Ron...
Rookie
 
Stove/Furnace Make: Keystoker
Stove/Furnace Model: KA-6

Re: KA-6 installed in an out-building.

PostBy: Bob On: Sun Jun 29, 2008 4:08 pm

As to a source for pipe and fittings--The lowest prices I have seen are on ebay with the lowest there for non-name brand pipe and fittings. I chose to go with Kitec and purchased from . I purchased a 300 ft coil so I only needed 4 compression fittings.


I offer the following observation about your idea for insulation--2" rigid foam board around 2 1" pex al pex pipes will have approximately the flexibility of a 4 x 4 post--none. That means that the conduit will have to be very straight and will have to be inserted through the walls at each end before you begin to put the insulated pipe inside the conduit. I know that I could not have used such an approach in my installation --the conduit was neither straight or level.
Last edited by Richard S. on Fri Nov 29, 2013 1:17 pm, edited 1 time in total.
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Bob
 
Stoker Coal Boiler: AHS 130
Coal Size/Type: Pea/Anthracite

Re: KA-6 installed in an out-building.

PostBy: biggreen1 On: Tue Jul 08, 2008 1:20 am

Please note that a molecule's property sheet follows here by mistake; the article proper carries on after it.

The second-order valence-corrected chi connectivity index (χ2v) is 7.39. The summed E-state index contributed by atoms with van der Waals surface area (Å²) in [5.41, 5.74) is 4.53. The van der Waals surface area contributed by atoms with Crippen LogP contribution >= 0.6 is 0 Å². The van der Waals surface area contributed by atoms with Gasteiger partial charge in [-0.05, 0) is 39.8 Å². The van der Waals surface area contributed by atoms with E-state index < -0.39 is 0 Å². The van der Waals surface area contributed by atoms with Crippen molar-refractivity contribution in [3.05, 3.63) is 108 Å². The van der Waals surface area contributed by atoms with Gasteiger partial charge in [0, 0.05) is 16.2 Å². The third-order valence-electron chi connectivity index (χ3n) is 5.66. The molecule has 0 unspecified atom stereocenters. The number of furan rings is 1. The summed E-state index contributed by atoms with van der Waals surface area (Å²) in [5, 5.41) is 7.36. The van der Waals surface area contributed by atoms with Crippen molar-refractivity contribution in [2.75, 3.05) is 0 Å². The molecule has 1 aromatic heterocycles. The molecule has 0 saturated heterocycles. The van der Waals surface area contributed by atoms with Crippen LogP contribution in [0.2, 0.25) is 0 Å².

I see most installs do not separate the two pipes and let them touch each other. I guess the overall efficiency would not change much. The hot pipe would tend to be a little colder being next to the cold return. But the cold return would be a little bit hotter when it gets back to the boiler so the water will not have to be heated as much. Any thoughts?
biggreen1
 

Re: KA-6 installed in an out-building.

PostBy: Yanche On: Tue Jul 08, 2008 12:43 pm

If you are trying to deliver the boilers Btu's to the home each pipe should be insulated separately. Allowing heat transfer between the pipes reduces that capability. The amount of reduction may be small and it would make for an interesting analytical analysis. I do know that the heat loss from uninsulated copper pipes in a unheated room or craw space is significant. That's not case here because the greatest heat transfer is likely conduction through the touching pipes.
Yanche
 
Stoker Coal Boiler: Alternate Heating Systems S-130
Coal Size/Type: Anthracite Pea

Visit Lehigh Anthracite